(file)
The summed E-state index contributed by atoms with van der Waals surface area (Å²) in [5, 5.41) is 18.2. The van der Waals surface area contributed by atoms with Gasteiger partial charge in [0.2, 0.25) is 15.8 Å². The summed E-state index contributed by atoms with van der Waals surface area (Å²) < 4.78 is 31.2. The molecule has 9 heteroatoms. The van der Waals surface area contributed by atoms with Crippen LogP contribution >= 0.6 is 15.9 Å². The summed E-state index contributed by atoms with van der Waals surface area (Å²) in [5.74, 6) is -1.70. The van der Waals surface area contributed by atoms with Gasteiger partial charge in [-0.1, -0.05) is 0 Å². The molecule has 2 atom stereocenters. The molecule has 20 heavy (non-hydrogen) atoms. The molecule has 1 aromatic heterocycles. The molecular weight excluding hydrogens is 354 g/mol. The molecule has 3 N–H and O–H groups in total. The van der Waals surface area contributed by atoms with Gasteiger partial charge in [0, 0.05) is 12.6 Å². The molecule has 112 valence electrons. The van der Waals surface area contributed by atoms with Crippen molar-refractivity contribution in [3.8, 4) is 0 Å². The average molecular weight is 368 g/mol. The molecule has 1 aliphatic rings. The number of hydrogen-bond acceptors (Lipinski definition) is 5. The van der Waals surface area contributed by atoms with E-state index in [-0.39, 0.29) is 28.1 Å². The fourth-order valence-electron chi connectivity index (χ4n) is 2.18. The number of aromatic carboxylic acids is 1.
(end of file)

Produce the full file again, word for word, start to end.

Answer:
The summed E-state index contributed by atoms with van der Waals surface area (Å²) in [5, 5.41) is 18.2. The van der Waals surface area contributed by atoms with Gasteiger partial charge in [0.2, 0.25) is 15.8 Å². The summed E-state index contributed by atoms with van der Waals surface area (Å²) < 4.78 is 31.2. The molecule has 9 heteroatoms. The van der Waals surface area contributed by atoms with Crippen LogP contribution >= 0.6 is 15.9 Å². The summed E-state index contributed by atoms with van der Waals surface area (Å²) in [5.74, 6) is -1.70. The van der Waals surface area contributed by atoms with Gasteiger partial charge in [-0.1, -0.05) is 0 Å². The molecule has 2 atom stereocenters. The molecule has 20 heavy (non-hydrogen) atoms. The molecule has 1 aromatic heterocycles. The molecular weight excluding hydrogens is 354 g/mol. The molecule has 3 N–H and O–H groups in total. The van der Waals surface area contributed by atoms with Gasteiger partial charge in [0, 0.05) is 12.6 Å². The molecule has 112 valence electrons. The van der Waals surface area contributed by atoms with Crippen molar-refractivity contribution in [3.8, 4) is 0 Å². The average molecular weight is 368 g/mol. The molecule has 1 aliphatic rings. The number of hydrogen-bond acceptors (Lipinski definition) is 5. The van der Waals surface area contributed by atoms with E-state index in [-0.39, 0.29) is 28.1 Å². The fourth-order valence-electron chi connectivity index (χ4n) is 2.18. The number of aromatic carboxylic acids is 1.